The inspiration for the 2 Photographers Works In Progress endeavor emerged from the realization that, in the digital age, the public’s perception of photography has begun to take on a disposable nature.
The advent of the widespread use of digital cameras in tandem with social network websites such as Facebook, Twitter, Twitpic and Flickr where viewers can click through photographs at break-neck speed, with no true contemplation of the image, has become the rule of the day. The proliferation of iPhoneography along with it corresponding apps where just a click makes an inane image appear hip and in some cases nostalgic, along with other highly manipulated images via photoshop, has cheapened the creative image making process. Millions upon millions of these images are around us everywhere, every day all vying for some part of our short collective attention span.
Yet photography as a fine art has hardly disappeared. Many people are hard at work making excellent images using alternative processes, cameras, films, etc. Whether or not conscious, much of this work seems to me to be a reaction to the overwhelming digital camera phenomenon. The time, effort and care that it takes to visualize and make a photograph using film, or taking it many steps further, utilizing the wet collodion process or printing with platinum/palladium for example, produces a method and system of seeing, creating and presenting an image that takes time, thought and skill. This is not to say that I believe photography must come from the analogue domain to have any validity. Many photographers have been able to embrace and exploit the digital realm and produce exceptional creative images. And, the combination of analogue and digital processes presents an opportunity to create expressive prints of remarkable quality.
As I thought more and more about the current state of photography I felt that I needed to do my little part in bringing attention to the fact that photography still has a rightful place in the fine art of self-expression. Having studied the history and art of photography over the past twenty-five years, my love and appreciation of photography is firmly established in my spirit.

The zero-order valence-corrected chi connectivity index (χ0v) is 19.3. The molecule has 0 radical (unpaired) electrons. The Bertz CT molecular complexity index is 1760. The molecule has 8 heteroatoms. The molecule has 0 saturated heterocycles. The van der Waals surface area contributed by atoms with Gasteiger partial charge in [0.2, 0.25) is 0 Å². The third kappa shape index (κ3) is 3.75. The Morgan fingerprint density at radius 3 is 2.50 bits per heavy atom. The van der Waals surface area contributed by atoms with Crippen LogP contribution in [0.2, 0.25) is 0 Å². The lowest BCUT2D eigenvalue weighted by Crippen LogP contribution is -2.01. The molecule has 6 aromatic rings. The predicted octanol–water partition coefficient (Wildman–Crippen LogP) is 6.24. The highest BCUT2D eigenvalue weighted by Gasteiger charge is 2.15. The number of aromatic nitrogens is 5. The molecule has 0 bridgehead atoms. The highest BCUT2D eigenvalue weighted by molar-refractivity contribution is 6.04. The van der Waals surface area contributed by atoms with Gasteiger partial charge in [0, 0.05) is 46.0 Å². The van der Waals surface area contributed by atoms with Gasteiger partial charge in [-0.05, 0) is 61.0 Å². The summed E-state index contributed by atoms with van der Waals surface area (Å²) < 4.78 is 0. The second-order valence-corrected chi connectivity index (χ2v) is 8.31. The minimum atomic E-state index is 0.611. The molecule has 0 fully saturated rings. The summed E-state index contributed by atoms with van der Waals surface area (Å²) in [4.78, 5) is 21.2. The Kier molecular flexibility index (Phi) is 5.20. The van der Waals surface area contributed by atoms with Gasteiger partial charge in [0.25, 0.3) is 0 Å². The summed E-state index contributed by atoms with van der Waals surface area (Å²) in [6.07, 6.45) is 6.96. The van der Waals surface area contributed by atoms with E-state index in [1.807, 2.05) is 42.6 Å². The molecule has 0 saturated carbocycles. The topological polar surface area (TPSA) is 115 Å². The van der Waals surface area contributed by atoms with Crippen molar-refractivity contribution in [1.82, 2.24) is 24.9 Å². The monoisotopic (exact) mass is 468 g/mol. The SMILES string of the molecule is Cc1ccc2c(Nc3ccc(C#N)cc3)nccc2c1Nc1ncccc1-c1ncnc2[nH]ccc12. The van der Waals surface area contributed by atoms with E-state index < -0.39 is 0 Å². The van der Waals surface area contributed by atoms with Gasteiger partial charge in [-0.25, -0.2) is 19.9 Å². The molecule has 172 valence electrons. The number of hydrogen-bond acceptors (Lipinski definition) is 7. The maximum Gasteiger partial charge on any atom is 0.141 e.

Drawing upon this experience I was reminded of the Group f.64 collective that in 1932 sought to revolutionize the art of photography by rebelling against the type of photography known as pictorialism. At this time in history it was accepted that for a photograph to be considered art it had to appear painterly. Effects such as soft focus, hand-manipulations and other artificial effects were used to render romantic and emotional images.
Group f.64 repudiated this tenet and showed though their work of sharp images that the art of photography need not be confined to nostalgia and dreamy images. The f-stop 64 is the smallest aperture on a view camera lens thereby producing the longest depth of field and the sharpest image. Members of this group included Ansel Adams, Imogene Cunningham, Willard Van Dyke, Brett Weston and Edward Weston, among others.
The idea of Group f.64 and their achievements led me to think about what I could accomplish, albeit on a smaller scale, in defiance of the aforementioned current state of photography.
Rather than make a simple statement that could easily be ignored, I tried to imagine a better way to show what the art of photography was all about. I realized that affording interested parties the ability to watch photographers at work could raise awareness and appreciation. Photographers would present and describe their work on several levels - inspiration, methods and processes, locations, philosophies, etc. The use of social networking could make this entirely possible. The viewers would be able to access the information and explore the photographer’s work at their convenience. I felt that an exhibition with a corresponding book was a necessity. Periodic personal presentations could augment and personalize the project. The beauty of the endeavor is that it is a work in progress, that is it has no ending and no beginning; there are no defined limits of what must be accomplished. All of that would be strictly up to the photographer and how they chose to pursue their vision.
So, that is the thought process along with the ideas that brought 2 Photographers Works In Progress to reality.
I decided early on that I did not want to the project to get too big, unwieldy and complicated.
Without a doubt Mike Stroup needed to be a part of this project. Mike and I go back a long way to when we first met some time in 1986. Over the years we’ve worked on many photography projects and exhibits together. I’ve always admired Mike’s work. He has an eye that sees beyond the obvious. Even the simplest of subjects that he photographs are shown in a caring, sympathetic and spiritual manner.
I look forward to see what we come up with. We definitely have two different personalities and approaches to the art of photography. We are motivated and excited about sharing the experience of making our images with you.
July 12, 2011